(Note: Kimchi in his Wrterbuch adopts the form עמקּות, but gives Abulwalid as an authority for the lengthened form, which, according to the Masora on Leviticus 13:3, Leviticus 13:25, is the traditional. The two exceptions where the form occurs with a long vowel are Proverbs 23:27 and this passage.)

The lxx translates משגיא πλανῶν, as it is also explained in several Midrash-passages, but only by a few Jewish expositors (Jachja, Alschech) by מטעה. The word, however, is not משׁגּיא, but משׂגּיא with ש sinistrum, after which in Midrash Esther it is explained by מגדיל; and Hirzel correctly interprets it of upward growth (Jerome after the Targ. unsuitably, multiplicat), and שׁטח, on the other hand, of growth in extent. The latter word is falsely explained by the Targ. in the sense of expandere rete, and Abenezra also falsely explains: He scatters nations, and brings them to their original peace. The verb שׁטח is here connected with ל, as הפתּה (Genesis 9:27); both signify to make a wider and longer space for any one, used here of the ground where they dwell and rule. The opposite, in an unpropitious sense, is הנחה, which is used here, as 2 Kings 18:11, in a similar sense with הגלה (abducere, i.e., in servitutem). We have intentionally translated גוים nations, עם people; for גּוי, as we shall show elsewhere, is the mass held together by the ties of a common origin, language, and country; (עם) עם, the people bound together by unity of government, whose membra praecipua are consequently called העם ראשׁי. הארץ is, in this connection, the country, although elsewhere, as Isaiah 24:4, comp. Job 42:5, הארץ עם signifies also the people of the earth or mankind; for the Hebrew language expresses a country as a portion of the earth, and the earth as a whole, by the same name. Job dwells longer on this tragic picture, how God makes the star of the prosperity of these chiefs to set in mad and blind self-destruction, according to the proverb, quem Deus perdere vult prius dementat. This description seems to be echoed in many points in Isaiah, especially in the oracle on Egypt, Job 19 (e.g., כּשּׁכּור, Job 19:14). The connection ברך לא בתהו is not genitival; but דרך לא is either an adverbial clause appended to the verb, as חקר לא, Job 34:24, בנים לא, 1 Chronicles 2:30, 1 Chronicles 2:32, or, which we prefer as being more natural, and on account of the position of the words, a virtual adjective: in a trackless waste, as אישׁ לא, Job 38:26; עבות לא, 2 Samuel 23:4 (Olsh.).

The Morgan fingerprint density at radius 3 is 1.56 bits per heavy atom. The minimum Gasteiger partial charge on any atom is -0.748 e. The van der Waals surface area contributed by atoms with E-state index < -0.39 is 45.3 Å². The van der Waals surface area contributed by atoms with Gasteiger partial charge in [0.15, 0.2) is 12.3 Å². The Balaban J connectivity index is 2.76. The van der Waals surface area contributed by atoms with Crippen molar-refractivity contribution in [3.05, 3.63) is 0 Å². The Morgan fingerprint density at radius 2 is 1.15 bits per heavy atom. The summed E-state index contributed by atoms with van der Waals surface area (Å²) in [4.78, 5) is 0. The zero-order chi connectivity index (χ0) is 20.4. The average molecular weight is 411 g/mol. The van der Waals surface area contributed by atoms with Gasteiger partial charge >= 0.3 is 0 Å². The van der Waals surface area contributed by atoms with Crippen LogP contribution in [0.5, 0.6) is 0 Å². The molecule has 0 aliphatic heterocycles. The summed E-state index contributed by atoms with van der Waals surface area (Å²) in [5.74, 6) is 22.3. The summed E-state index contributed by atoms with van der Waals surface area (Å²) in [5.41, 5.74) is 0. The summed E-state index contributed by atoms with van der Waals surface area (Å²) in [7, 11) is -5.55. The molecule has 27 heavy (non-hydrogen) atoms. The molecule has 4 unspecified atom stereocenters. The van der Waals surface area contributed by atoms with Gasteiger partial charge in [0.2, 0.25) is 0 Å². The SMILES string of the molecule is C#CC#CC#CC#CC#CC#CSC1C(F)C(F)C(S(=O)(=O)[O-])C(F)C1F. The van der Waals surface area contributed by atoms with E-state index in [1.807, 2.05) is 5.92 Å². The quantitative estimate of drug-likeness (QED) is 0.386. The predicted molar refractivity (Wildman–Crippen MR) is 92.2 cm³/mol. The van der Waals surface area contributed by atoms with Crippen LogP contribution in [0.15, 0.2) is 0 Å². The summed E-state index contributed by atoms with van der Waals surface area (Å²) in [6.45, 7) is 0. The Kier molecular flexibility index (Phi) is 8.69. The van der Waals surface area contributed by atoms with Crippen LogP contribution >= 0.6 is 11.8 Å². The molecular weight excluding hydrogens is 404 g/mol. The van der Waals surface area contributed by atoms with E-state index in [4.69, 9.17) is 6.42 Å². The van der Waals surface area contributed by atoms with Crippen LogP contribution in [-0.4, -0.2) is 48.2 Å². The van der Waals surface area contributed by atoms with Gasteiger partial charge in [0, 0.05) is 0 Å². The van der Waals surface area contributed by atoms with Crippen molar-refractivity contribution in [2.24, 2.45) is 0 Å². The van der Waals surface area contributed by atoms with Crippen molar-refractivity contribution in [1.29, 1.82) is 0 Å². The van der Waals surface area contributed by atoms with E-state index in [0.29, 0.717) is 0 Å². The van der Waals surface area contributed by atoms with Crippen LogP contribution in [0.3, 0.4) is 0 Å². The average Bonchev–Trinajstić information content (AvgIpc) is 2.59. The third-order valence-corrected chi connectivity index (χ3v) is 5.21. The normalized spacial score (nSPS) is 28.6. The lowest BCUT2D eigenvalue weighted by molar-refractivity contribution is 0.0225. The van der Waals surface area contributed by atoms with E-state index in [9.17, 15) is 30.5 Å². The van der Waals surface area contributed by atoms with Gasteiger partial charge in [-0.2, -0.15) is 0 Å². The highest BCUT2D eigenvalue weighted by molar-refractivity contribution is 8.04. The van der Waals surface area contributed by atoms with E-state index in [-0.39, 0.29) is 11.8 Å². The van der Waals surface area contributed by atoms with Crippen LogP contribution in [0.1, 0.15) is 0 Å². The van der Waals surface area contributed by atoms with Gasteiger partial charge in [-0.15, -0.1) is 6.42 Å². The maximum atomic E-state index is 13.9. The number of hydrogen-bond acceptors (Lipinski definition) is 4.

Job here takes up the tone of Eliphaz (comp. Job 5:13.). Intentionally he is made to excel the friends in a recognition of the absolute majesty of God. He is not less cognizant of it than they.

Job 13:3 Interlinear
Job 13:3 Parallel Texts

Job 13:3 NIV
Job 13:3 NLT
Job 13:3 ESV
Job 13:3 NASB
Job 13:3 KJV

Job 13:3 Bible Apps
Job 13:3 Parallel
Job 13:3 Biblia Paralela
Job 13:3 Chinese Bible
Job 13:3 French Bible
Job 13:3 German Bible

Bible Hub

Job 13:2
Top of Page
Top of Page